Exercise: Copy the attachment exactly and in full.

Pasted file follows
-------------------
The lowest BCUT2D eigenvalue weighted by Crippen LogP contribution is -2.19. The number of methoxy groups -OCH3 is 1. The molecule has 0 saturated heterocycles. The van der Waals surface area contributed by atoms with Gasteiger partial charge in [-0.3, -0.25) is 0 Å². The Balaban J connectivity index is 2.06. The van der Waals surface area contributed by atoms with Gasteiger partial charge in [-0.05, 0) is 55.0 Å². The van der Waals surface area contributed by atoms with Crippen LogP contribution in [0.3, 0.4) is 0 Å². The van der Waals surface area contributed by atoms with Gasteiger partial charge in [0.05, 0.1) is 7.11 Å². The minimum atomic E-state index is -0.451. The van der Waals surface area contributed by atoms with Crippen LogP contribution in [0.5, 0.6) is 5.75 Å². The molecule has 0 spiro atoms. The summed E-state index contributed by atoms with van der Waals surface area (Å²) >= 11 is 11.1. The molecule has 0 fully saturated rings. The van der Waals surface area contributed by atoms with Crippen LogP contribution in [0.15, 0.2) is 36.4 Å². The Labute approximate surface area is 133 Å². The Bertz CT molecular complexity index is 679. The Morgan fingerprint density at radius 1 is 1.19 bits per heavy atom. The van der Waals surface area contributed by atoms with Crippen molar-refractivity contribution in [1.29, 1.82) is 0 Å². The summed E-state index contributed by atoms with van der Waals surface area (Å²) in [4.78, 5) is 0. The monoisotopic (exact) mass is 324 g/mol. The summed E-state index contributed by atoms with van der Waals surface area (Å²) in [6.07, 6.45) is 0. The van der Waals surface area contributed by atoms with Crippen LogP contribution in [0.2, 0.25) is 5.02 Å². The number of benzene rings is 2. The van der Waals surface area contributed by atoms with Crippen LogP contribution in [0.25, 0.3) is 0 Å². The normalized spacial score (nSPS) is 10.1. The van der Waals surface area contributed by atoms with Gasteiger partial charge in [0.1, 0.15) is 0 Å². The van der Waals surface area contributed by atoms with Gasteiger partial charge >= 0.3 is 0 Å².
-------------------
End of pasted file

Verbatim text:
The lowest BCUT2D eigenvalue weighted by Crippen LogP contribution is -2.19. The number of methoxy groups -OCH3 is 1. The molecule has 0 saturated heterocycles. The van der Waals surface area contributed by atoms with Gasteiger partial charge in [-0.3, -0.25) is 0 Å². The Balaban J connectivity index is 2.06. The van der Waals surface area contributed by atoms with Gasteiger partial charge in [-0.05, 0) is 55.0 Å². The van der Waals surface area contributed by atoms with Crippen LogP contribution in [0.3, 0.4) is 0 Å². The van der Waals surface area contributed by atoms with Gasteiger partial charge in [0.05, 0.1) is 7.11 Å². The minimum atomic E-state index is -0.451. The van der Waals surface area contributed by atoms with Crippen LogP contribution in [0.5, 0.6) is 5.75 Å². The molecule has 0 spiro atoms. The summed E-state index contributed by atoms with van der Waals surface area (Å²) >= 11 is 11.1. The molecule has 0 fully saturated rings. The van der Waals surface area contributed by atoms with Crippen LogP contribution in [0.15, 0.2) is 36.4 Å². The Labute approximate surface area is 133 Å². The Bertz CT molecular complexity index is 679. The Morgan fingerprint density at radius 1 is 1.19 bits per heavy atom. The van der Waals surface area contributed by atoms with Crippen molar-refractivity contribution in [1.29, 1.82) is 0 Å². The summed E-state index contributed by atoms with van der Waals surface area (Å²) in [4.78, 5) is 0. The monoisotopic (exact) mass is 324 g/mol. The summed E-state index contributed by atoms with van der Waals surface area (Å²) in [6.07, 6.45) is 0. The van der Waals surface area contributed by atoms with Crippen LogP contribution in [0.2, 0.25) is 5.02 Å². The number of benzene rings is 2. The van der Waals surface area contributed by atoms with Crippen LogP contribution in [0.25, 0.3) is 0 Å². The normalized spacial score (nSPS) is 10.1. The van der Waals surface area contributed by atoms with Gasteiger partial charge in [0.1, 0.15) is 0 Å². The van der Waals surface area contributed by atoms with Gasteiger partial charge >= 0.3 is 0 Å².